“Epilogue” provides a wondrous score highlight and perhaps its finest cue. The album presentation offers Bliss’ original conception, regretfully most of it was excised from the edited finale. The music and film synchronize at 5:39. The grand opening ascent atop repeating declarations by horn bravura and percussion was intended to support the upwards flight of the missile, but was regretfully dialed out of the film. At 0:24 strings maestoso and horns regale provide a very moving homage where Bliss captures the emotional core of Well’s narrative – humanity hopefulness and aspirational quest to establish a better society as it seeks a new world order grounded in principles of science. The melody is heartfelt and inspiring, achieving a warmth and tenderness at 1:12 when taken up by oboe, flute and kindred woodwinds, which usher in at 1:35 a supremely moving reaffirmation of the melody, which brings a quiver and a tear. At 2:12 an extended rendering of the celebratory marcia regale joins for a wonderful exposition, which crests at 5:15. A reprise of the opening fanfare at 5:39 ushers in music synchronous with the film. What unfolds is aspirational writing at its finest. Strings maestoso and horns regale provide a very moving homage to Cabal’s inspired commentary where he affirms the nobility of progress, of our need to aspire, and to never rest as we pursue and conquer our dreams. The reprise of the main melody achieves an inspired confluence with Cabal’s eloquence that is breath-taking, offering for me the film’s finest moment. We conclude grandly with a rousing drum roll flourish.

I would like to thank Mike George and Chandos Records for this restoration and re-recording of Arthur Bliss’s masterpiece work. The 24-bit recording offers pristine sound quality, provides a superb listening experience, and conductor Rumon Gamba takes us on a remarkable journey. Bliss wrote 34 minutes of music for the film, and this concert suite arrangement capture 31:58 minutes, the most that is available. We open with a portentous prologue which portends the destruction and ruin of modern war. What follows is masterful writing by Bliss as he speaks to the suffering of war, its pathos, pain and pestilence. Yet hope remains as John Cabal and the “Wings Over The World” ushers in the rebirth of civilization. Bliss’s mechanistic writing for the reconstruction was well-conceived and executed. The music of the new world abounds with optimism, yet is soon countered by a reactionary luddite revolt, which culminates aggressively in the “Attack of the Moon Gun” cue. We conclude with what I believe to be one of the finest musical cues in cinematic history, which is cloaked with tragedy as most of it was excised from the film’s extensive editing. Yet even the 1:39 minutes that made it into the film offers a testament to Bliss’s genius, as the confluence with Cabal’s oratory is sublime. For me, Bliss’s score is a seminal achievement in the annals of film score art. His inspired writing in every way enhanced the dramatic arc of the story’s narrative, thus making Well’s film better. I believe this score demonstrates Bliss’s mastery of his craft, is a masterpiece of the Golden Age, and is essential for your collection.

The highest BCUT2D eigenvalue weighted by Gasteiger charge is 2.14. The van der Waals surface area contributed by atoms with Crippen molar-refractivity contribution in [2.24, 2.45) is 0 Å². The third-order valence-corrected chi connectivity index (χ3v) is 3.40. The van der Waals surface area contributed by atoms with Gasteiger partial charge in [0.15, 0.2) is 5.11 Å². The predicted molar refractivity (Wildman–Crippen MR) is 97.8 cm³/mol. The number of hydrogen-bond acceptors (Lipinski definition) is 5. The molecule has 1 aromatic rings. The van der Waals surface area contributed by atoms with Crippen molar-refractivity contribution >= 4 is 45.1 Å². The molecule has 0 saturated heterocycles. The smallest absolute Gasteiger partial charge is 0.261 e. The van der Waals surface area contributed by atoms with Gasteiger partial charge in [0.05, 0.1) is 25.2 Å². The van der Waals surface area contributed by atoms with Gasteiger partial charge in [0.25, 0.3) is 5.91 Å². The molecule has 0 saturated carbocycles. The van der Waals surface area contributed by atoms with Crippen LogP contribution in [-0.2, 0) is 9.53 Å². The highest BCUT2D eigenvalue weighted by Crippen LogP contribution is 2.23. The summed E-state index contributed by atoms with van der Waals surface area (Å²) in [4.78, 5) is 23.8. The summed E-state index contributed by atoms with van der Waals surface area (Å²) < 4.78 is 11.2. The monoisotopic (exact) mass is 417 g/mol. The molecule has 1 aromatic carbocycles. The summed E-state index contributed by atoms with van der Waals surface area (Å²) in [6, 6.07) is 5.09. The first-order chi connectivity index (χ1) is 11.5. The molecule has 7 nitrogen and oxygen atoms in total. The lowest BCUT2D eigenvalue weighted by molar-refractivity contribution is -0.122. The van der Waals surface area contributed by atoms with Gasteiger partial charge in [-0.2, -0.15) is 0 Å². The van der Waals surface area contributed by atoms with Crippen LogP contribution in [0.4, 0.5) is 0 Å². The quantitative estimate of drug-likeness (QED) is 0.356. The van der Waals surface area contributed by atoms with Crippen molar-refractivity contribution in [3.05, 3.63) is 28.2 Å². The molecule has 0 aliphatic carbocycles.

Editor’s Note: For those who don’t know who he is, Arthur Bliss was a very respected composer of serious, traditional classical music in England, who also dabbled in film, composing a dozen or so scores between 1936 and 1966. He was knighted in 1950, and became Master of the Royal Music in 1953 – an incredibly prestigious appointment previously held by Edward Elgar, among others. He died in 1975. The only recording of the Things To Come film score (not the concert suite, which has been recorded may times) is on the Chandos album ‘The Film Music of Arthur Bliss’, conducted by Rumon Gamba, which also features selections from his scores for the 1944 film Caesar and Cleopatra, and a 1966 TV documentary about British Royal Palaces.

For those of you unfamiliar I have attached a Youtube link to his magnificent concert suite: https://www.youtube.com/watch?v=UlGywuZ9-50

Buy the Things to Come soundtrack from the Movie Music UK Store

Track Listing:

  • Prologue (2:35)
  • Ballet for Children (3:41)
  • March (3:40)
  • Attack (1:56)
  • The World in Ruins (2:42)
  • Pestilence (2:54)
  • Excavation (1:53)
  • The Building of the New World (2:15)
  • Machines (1:28)
  • Attack on the Moon Gun (1:21)
  • Epilogue (7:41)

Running Time: 31 minutes 58 seconds

Chandos CHAN-9896 (1936/2001)

Music composed by Arthur Bliss. Conducted by Rumon Gamba. Performed by The BBC Philharmonic Orchestra. Orchestrations by Arthur Bliss and Gordon Jacob. Album produced by Mike George.